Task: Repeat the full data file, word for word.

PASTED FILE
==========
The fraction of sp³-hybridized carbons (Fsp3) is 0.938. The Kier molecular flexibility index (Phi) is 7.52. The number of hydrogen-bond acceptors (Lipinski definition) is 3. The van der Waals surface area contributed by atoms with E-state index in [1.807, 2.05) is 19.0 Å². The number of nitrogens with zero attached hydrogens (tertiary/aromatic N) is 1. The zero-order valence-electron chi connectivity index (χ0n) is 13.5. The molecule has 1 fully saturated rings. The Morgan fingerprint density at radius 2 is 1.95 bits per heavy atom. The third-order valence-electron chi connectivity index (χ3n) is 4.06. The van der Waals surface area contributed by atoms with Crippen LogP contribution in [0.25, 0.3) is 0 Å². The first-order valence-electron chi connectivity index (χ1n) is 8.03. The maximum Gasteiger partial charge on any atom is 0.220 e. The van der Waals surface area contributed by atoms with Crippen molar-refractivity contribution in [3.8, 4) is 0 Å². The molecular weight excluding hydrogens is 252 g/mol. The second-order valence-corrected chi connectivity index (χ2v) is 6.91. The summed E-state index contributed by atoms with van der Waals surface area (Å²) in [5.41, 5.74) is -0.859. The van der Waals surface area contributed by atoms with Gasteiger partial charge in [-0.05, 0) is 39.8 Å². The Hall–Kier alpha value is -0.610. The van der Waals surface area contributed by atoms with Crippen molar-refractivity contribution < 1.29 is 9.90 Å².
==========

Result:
The fraction of sp³-hybridized carbons (Fsp3) is 0.938. The Kier molecular flexibility index (Phi) is 7.52. The number of hydrogen-bond acceptors (Lipinski definition) is 3. The van der Waals surface area contributed by atoms with E-state index in [1.807, 2.05) is 19.0 Å². The number of nitrogens with zero attached hydrogens (tertiary/aromatic N) is 1. The zero-order valence-electron chi connectivity index (χ0n) is 13.5. The molecule has 1 fully saturated rings. The Morgan fingerprint density at radius 2 is 1.95 bits per heavy atom. The third-order valence-electron chi connectivity index (χ3n) is 4.06. The van der Waals surface area contributed by atoms with Crippen LogP contribution in [0.25, 0.3) is 0 Å². The first-order valence-electron chi connectivity index (χ1n) is 8.03. The maximum Gasteiger partial charge on any atom is 0.220 e. The van der Waals surface area contributed by atoms with Crippen molar-refractivity contribution in [3.8, 4) is 0 Å². The molecular weight excluding hydrogens is 252 g/mol. The second-order valence-corrected chi connectivity index (χ2v) is 6.91. The summed E-state index contributed by atoms with van der Waals surface area (Å²) in [5.41, 5.74) is -0.859. The van der Waals surface area contributed by atoms with Gasteiger partial charge in [-0.05, 0) is 39.8 Å². The Hall–Kier alpha value is -0.610. The van der Waals surface area contributed by atoms with Crippen molar-refractivity contribution < 1.29 is 9.90 Å².